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MLM Marketing

Updated on August 18, 2009

MLM Marketing

Probably no other type of business opportunity out there has more of a stigma attached to it than MLM marketing, also known as Multi-Level Marketing, or Network Marketing. In some cases the stigma or taboo attached to it is well-deserved, while in other cases it really boils down to uninformed speculation. One of the things that I have learned from my personal experience in Network Marketing (yes, I was an Amway distributor many moons ago, and then a Quixtar distributor a few moons after that) is that you never really will be able to speak from a position of knowledge unless you have personally joined and attempted to build a Multi-Level Marketing business. A true statement to keep in mind is the fact that nothing comes easy in this life, and if a business opportunity sounds too good to be true, it IS, bottom line. I think a lot of people fall for the latest and greatest MLM scheme because they’re desperate for money and are looking for a quick fix to their financial problems, but the truth be told, hardly anyone in the Network Marketing/MLM marketing industry comes into the business and “tears it up” within a few months of joining. Most people join with a ton of enthusiasm and impetus, but then as the reality of the massive work that lies ahead begins to sink in, and when they realize that their friends and family don’t want a doggone thing to do with it, they will withdraw from the business, close up shop, and end up selling all of their motivational tapes and books on eBay. As a person with a ton of experience in not just Amway or Quixtar but also other MLM companies out there, I can fully say that companies need to be more accountable as to their income claims, and really justify the validity of the claims of income potential. If a MLM company is not honest and realistic about how long it’s actually going to take for the average person to produce a significant secondary income from their business opportunity, it’s going to be a frustrating and disappointing ride for the majority of people who join the business. I guess the fault is on both sides, because on one hand, many companies are not forthcoming with real statistics on how many of their distributors actually make any kind of real money (i.e., at least $1,000 a month profit) and instead pump a “quick riches” scenario to the newcomers, while on the other hand, people in their own greed and desire to get rich quickly sometimes see things in a MLM opportunity that simply aren’t there.


Image courtesy of Microsoft Office Clip Art
Image courtesy of Microsoft Office Clip Art

MLM Marketing: The Cold Hard Truth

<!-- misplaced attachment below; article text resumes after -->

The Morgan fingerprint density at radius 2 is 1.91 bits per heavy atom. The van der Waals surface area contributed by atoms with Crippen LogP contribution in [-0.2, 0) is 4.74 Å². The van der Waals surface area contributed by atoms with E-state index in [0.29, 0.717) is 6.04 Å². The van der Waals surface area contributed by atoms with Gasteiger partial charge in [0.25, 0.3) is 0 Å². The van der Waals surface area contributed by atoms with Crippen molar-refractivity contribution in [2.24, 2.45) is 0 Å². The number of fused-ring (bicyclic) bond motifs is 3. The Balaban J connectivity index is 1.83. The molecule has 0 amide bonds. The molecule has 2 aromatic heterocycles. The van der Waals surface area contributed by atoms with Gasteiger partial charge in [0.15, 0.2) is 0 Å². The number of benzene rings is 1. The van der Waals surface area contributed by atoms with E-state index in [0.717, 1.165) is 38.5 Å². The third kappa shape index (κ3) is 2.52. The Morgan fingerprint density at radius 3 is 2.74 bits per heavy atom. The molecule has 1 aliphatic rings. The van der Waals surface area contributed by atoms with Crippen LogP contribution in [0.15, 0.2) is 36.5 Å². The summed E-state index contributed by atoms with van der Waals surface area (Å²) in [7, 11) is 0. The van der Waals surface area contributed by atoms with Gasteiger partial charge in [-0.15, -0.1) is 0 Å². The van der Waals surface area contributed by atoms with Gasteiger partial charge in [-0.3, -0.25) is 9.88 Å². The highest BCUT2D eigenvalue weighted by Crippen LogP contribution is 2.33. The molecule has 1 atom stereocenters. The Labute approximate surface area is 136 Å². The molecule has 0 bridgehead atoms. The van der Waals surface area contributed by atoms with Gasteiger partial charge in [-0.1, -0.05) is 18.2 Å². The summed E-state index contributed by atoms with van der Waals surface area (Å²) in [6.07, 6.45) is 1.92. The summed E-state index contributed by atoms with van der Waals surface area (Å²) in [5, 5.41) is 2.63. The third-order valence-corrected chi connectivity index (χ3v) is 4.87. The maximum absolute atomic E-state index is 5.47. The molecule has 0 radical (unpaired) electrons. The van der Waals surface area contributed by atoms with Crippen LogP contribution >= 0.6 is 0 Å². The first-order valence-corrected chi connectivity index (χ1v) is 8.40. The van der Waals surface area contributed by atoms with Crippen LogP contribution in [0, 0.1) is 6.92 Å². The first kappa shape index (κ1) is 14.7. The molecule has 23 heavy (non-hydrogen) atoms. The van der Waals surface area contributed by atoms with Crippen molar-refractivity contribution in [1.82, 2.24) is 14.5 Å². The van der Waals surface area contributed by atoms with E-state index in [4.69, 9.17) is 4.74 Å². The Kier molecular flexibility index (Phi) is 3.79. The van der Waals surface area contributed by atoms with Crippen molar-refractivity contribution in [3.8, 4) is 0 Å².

Most research statistics state that 98% of all people who are members/distributors of Network Marketing or MLM marketing companies make less than $500 a year. That’s a really sad statement, but the stats don’t lie. Why is this? Why such a high failure rate? Again, I believe it goes back to a lack of transparency from a lot of the companies that are promoting their opportunities, and not only that, but the person who is sponsoring someone new into the business a lot of times will mislead the prospect into thinking that it’s going to be easier than it actually is because they’re more concerned about showing their upline how well they can “reel in” the newcomers. Thus, what I have found overall is that greed and selfishness seem to permeate the MLM marketing or Network Marketing arena. This is very unfortunate, because most of the time, the actual business model is viable and makes perfect sense, and is an outstanding way to leverage your time and efforts. But, as many of us well know, people don’t always “behave” as we think they should, so the compensation plan model doesn’t always work out in real life how it looks on paper. I can honestly say that during my stint with Amway (and later Quixtar), the company itself is actually one heck of a company. They make great products that I believe are some of the best on the planet (especially their Nutrilite vitamin line). They have an excellent Dunn & Bradstreet credit rating, and are extremely financially sound. The only issue most of the time is dealing with the kooky “business teams” (i.e., your upline) that you have to join to be a part of the company, because the practices of these teams are not under the company’s control. This is the main area where I have had my “beef” with MLM marketing. I don’t even have the time to go into detail about what all happened and why those crazy practices left a bad taste in my mouth (maybe I’ll save it for another hub), but suffice it to say that I no longer am interested in any kind of MLM marketing or Network Marketing opportunity.

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